Mercedes have the best power unit in Formula 1 today. They had the best power unit when the V6 hybrid era began. And they did for most of the years in between as well.
Lewis Hamilton found himself on the back foot in Q2 when his first lap time was deleted because he ran wide at turn 18. This was a costly setback, as he had to come into the pits before making another attempt at reaching Q3. “We couldn’t do another lap because we didn’t have the fuel,” explained team principal Toto Wolff.
Hamilton returned to the track to make his second attempt with another set of medium compound tyres fitted. Drivers who reach Q3 must start the race on the tyres they use in Q2, and Hamilton wanted to qualify on medium compound instead of the soft, which would degrade quickly at the start.
However his second Q2 run was scuppered when Sebastian Vettel crashed at turn four. Hamilton was in the penultimate corner of his lap when the session was red-flagged.
The clock froze with two minutes and 15 seconds remaining. As a lap of Sochi takes just over a minute and a half, this left sufficient time for some drivers to complete out-laps and begin timed laps once the session was restarted. However it was doubtful all 14 remaining cars could do so in the narrow window available.
In order to maximise their chances of setting a time, drivers needed to be the first in line at the pit lane exit. But with many drivers hoping to do the same, that would mean waiting for a long time with the engine running, which creates a risk of overheating.
For teams with Renault, Honda or Ferrari power units, this isn’t a problem. They can pull up, stop their engines and restart them when needed using the electrical power from the MGU-K – as Charles Leclerc did when his car stopped during the Spanish Grand Prix.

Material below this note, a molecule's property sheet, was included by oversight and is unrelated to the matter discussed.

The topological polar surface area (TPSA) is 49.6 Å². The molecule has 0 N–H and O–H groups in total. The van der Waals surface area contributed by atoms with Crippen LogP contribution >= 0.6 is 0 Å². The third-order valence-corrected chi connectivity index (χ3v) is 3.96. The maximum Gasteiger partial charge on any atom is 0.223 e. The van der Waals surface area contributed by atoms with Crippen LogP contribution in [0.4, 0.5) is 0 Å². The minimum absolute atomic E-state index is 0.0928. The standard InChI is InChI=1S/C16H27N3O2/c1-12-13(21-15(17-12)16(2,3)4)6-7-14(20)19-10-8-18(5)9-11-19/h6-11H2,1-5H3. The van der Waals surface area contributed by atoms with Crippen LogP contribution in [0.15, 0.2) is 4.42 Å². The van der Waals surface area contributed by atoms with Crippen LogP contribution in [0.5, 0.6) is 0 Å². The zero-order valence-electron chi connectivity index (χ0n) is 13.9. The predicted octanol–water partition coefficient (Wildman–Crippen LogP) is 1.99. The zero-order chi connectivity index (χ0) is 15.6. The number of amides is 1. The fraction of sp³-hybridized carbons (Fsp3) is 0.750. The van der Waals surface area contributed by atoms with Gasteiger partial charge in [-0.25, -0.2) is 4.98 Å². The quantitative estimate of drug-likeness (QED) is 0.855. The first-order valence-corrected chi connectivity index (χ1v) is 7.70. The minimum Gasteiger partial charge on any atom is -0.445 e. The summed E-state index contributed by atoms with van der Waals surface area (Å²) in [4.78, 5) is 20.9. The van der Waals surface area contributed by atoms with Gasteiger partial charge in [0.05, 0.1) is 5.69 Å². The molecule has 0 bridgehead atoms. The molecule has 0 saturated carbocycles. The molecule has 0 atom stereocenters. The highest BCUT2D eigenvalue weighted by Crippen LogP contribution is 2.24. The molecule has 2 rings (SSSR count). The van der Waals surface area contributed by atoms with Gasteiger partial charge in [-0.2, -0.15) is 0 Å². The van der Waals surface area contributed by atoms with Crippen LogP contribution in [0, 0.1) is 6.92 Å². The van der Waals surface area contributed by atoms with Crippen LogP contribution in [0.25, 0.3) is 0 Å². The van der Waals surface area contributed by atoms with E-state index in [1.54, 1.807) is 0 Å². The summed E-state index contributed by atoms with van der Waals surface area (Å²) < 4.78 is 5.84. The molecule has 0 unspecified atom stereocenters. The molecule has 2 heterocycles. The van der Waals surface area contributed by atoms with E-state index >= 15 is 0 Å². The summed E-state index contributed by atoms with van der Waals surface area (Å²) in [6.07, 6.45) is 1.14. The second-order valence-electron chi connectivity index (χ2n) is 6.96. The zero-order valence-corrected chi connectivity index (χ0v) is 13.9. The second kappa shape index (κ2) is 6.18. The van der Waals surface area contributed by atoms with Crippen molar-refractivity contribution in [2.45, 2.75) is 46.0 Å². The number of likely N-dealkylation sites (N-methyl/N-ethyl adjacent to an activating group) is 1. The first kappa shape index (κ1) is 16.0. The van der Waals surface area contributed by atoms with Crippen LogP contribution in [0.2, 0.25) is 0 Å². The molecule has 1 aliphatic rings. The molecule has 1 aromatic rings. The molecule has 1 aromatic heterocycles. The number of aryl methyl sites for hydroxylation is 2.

The Mercedes power unit, however, doesn’t have this capability. “We couldn’t really send him out early because you need to switch off the car and then restart it on the MGU-K, which is something we can’t do,” Wolff confirmed.
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Had Mercedes been able to send Hamilton out early and have him lead the cars out of the pits, they would have known he could drive a hard enough out-lap to bring the medium tyres up to the required temperature. But because they knew he’d be stuck at the back of the queue with a compromised out-lap, they had to put him on the soft tyres, which would warm up more quickly.
Many of the non-Mercedes runners headed for the pit exit long before they knew when the session would restart. Alexander Albon led the queue, followed by Max Verstappen, Pierre Gasly, Daniil Kvyat, Leclerc and Lando Norris.
The only Mercedes-powered driver in the queue initially was Lance Stroll, who like Hamilton was in the ‘drop zone’. However his car had to be pushed away before the session restarted. “We had an overheating issue with the engine,” he admitted afterwards.
Mercedes knew they couldn’t take that risk with Hamilton, and sent him out shortly before the session restarted, on a set of softs.
“We felt that if he was at the back of the train and could not do the the out-lap that he would need to do, we could be caught out because the medium is simply not there yet,” Wolff confirmed. “That’s why we put him on the soft.”
Verstappen and Valtteri Bottas, Hamilton’s closed rivals on the grid, will both start on the medium tyres. “[This] is clearly compromising him for the strategy tomorrow,” Wolff admitted, “but it was the necessary safeguard today to be sure that he would make it into Q3.”
On most days Mercedes’ rivals would no doubt happily trade their MGU-K restart capability for a little more power or efficiency. But on this occasion, this difference between the power units proved significant. It remains to be seen whether it has left Hamilton at a disadvantage which will compromise his race.
Quotes: Dieter Rencken
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